We’re always trying to educate and empower women to face menopause unafraid. To make sure that we’re doing an effective job, it seems important to be sure that the basic vernacular should be shared. That’s what inspired this “Menopause Dictionary”.
We’ve selected words and terms that cause some confusion, or are often misunderstood. So jump in, and see how many you know.
Menopause – The natural cessation of menstruation. Menopause occurs when one year has passed without menstruation.
We included menopause on our list because most women aren’t aware that menopause officially occurs after a year without a cycle. Of course people most often refer to the entire process as menopause, which is acceptable as well.
Perimenopause – The time when a woman’s body begins to transition towards menopause.
Changes such as irregular menstruation mark the signs of perimenopause, and can occur years in advance, often in the late 30’s to early 40’s.
Post-Menopause – The time following one year without menstruation is considered post-menopause.
It’s important to note that just because the menstrual cycle may be a year behind you, that doesn’t necessarily mean that the transition of menopause in general is complete. It is common for hormone levels to continue fluctuation and decline during the first few post-menopause years
Hormone – Regulatory substance produced by the body in order to prompt specific behavior of the cells.
It’s so common for people to be concerned with their hormone levels, and have an understanding of their impact, without ever really having a functional understanding of what they actually are. Hormones are an amazing tool for our bodies to keep our cells working in harmony with the rest of the body.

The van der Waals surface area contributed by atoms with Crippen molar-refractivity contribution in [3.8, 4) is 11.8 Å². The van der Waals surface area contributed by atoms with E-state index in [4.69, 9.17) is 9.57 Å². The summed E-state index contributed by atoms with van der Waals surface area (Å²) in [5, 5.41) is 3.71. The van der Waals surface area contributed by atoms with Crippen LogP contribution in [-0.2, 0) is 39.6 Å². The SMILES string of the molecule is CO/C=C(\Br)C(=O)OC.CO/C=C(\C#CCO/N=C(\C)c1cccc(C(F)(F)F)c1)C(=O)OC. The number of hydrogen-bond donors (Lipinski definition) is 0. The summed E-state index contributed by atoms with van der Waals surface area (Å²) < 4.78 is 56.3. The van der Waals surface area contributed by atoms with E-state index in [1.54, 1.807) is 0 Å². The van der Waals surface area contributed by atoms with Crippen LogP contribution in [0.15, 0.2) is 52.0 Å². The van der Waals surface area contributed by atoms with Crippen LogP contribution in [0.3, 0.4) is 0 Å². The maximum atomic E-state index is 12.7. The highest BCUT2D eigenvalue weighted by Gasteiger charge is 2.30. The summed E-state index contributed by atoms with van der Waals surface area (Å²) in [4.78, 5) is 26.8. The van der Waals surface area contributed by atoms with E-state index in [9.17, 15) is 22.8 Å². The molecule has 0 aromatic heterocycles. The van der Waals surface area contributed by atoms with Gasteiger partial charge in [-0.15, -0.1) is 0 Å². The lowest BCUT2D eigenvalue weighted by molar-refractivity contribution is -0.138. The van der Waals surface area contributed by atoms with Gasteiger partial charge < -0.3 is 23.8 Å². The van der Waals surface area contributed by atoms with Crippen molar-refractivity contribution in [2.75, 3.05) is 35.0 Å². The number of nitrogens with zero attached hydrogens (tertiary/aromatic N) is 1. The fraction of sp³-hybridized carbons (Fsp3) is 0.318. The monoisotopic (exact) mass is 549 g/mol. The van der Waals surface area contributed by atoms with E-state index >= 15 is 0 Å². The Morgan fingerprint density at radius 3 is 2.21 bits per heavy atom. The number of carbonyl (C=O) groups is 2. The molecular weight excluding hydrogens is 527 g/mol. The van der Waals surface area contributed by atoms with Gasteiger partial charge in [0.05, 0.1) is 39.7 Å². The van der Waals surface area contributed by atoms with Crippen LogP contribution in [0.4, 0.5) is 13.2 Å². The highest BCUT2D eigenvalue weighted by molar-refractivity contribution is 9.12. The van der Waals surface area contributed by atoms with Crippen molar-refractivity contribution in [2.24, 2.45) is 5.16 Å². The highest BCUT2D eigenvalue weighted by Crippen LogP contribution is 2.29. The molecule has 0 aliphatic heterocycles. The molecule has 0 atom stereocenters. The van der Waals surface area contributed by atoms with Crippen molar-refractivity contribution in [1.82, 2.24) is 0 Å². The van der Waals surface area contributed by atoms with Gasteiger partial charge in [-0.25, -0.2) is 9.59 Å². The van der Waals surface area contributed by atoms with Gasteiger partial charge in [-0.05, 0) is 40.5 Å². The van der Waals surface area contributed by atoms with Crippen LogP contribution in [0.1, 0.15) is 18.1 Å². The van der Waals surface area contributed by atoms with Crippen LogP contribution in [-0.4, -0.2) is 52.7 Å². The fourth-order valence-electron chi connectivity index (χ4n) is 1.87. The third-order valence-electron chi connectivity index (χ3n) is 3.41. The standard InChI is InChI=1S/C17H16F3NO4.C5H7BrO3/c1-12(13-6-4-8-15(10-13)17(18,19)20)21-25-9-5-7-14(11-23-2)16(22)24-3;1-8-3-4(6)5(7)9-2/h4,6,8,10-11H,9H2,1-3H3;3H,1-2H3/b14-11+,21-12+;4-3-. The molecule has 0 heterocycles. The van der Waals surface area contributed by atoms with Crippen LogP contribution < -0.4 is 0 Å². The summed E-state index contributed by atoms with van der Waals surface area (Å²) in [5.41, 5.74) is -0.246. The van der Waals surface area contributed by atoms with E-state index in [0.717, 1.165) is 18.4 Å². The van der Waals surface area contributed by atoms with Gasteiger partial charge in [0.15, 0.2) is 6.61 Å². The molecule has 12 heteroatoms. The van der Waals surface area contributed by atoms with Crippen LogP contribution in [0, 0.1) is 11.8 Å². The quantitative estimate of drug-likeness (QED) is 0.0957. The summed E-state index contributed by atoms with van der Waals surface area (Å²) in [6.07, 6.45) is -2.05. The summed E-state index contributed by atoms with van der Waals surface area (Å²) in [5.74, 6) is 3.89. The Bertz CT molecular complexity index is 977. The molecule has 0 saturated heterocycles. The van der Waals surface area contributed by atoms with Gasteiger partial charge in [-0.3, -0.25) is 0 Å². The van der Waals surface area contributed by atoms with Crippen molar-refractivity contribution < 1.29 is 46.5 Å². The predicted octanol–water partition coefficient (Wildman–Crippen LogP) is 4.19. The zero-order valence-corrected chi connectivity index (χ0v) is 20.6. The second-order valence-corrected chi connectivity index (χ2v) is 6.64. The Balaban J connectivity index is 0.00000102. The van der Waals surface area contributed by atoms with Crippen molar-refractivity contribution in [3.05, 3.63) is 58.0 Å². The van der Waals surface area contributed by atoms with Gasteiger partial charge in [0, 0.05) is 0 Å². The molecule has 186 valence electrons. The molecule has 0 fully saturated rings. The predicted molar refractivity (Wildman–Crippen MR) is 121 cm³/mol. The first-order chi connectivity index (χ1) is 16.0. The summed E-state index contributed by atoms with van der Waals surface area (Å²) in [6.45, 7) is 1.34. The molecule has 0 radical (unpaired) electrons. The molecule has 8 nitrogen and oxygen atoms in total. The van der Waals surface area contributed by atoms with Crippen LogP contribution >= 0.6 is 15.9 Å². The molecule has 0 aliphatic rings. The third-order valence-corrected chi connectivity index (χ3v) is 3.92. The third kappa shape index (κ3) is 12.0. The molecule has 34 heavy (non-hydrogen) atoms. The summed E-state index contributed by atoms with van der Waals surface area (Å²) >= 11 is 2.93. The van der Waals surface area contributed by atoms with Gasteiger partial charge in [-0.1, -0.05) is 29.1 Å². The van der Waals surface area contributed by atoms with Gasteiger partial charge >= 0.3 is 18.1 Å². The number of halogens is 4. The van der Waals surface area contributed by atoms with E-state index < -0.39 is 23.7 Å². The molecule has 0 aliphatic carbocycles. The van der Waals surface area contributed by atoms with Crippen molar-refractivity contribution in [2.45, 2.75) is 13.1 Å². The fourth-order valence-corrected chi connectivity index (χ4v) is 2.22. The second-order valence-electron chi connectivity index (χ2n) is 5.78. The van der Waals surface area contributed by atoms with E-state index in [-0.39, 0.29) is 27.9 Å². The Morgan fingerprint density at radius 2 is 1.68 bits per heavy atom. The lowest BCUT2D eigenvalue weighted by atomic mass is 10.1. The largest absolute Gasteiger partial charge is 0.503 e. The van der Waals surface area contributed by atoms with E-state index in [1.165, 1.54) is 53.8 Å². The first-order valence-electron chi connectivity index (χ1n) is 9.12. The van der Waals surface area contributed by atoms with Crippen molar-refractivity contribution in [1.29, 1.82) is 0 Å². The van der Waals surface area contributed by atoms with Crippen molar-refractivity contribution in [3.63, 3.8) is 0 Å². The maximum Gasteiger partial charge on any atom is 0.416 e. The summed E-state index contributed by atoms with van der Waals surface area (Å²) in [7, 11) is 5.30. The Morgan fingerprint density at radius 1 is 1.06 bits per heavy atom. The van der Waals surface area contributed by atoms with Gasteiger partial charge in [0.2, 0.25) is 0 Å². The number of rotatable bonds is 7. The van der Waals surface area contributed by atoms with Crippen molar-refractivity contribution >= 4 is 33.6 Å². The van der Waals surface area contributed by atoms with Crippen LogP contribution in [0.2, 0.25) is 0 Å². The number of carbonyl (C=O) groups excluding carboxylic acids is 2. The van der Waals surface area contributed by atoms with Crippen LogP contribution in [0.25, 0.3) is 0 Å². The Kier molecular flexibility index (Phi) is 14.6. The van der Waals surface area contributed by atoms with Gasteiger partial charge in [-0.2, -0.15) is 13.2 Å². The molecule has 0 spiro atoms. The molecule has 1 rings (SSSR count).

Hormone Replacement Therapy (HRT) – The use of synthetic or natural female hormones to make up for declining levels produced in a woman’s body.
Since the concept of Hormone Replacement Therapy was first introduced as a treatment for the symptoms of menopause in the 1960’s, the majority of HRT programs involved the use of synthetic prescription supplements. In recent years, natural options that are identical to hormones the body produces naturally have become available and increasingly popular.
Estradiol, Estrone, and Estriol – The three natural variations of estrogen that the body produces.
Most people think of estrogen as a single hormone, but there are actually three versions. Estradiol and Estrone are naturally more potent, while estriol is more mild and plentiful in the body.
Progesterone – A female sex hormone that facilitates a variety of functions in the body including the building of uterine lining during the menstrual cycle.
We’ve included progesterone because it is still common for women to think about menopause and hormone replacement purely in terms of estrogen. Progesterone is the other half of that picture, and can be pivotal in understanding menopause fully, and finding relief.
Estrogen Dominance – An imbalance of estrogen to progesterone, often causing many of the symptoms that are associated with modern menopause.
This condition is increasingly common in modern women for a couple of reasons. First, many modern products contain or produce xenoestrogens that mimic the effects of the potent estrogens. Second, increased body fat has led to greater retention of estrogen. When progesterone levels naturally fall during menopause, these factors often lead to imbalance.
Bio-identical – possessing the same structure and makeup of the supplement that is being supplemented.
We often make a distinction between hormone supplement options like the ones you will find here at Smoky Mountain Naturals, and the type of hormone you will find in a prescription supplement. Broadly speaking, prescription hormones will have an altered chemical structure from the hormone that it is being derived from. Alterations to the structure impact effect and potency in a variety of ways.
So how many of the terms on our list were clarified here? Hopefully defining some of these words and phrases will allow you to gain a deeper understanding of menopause.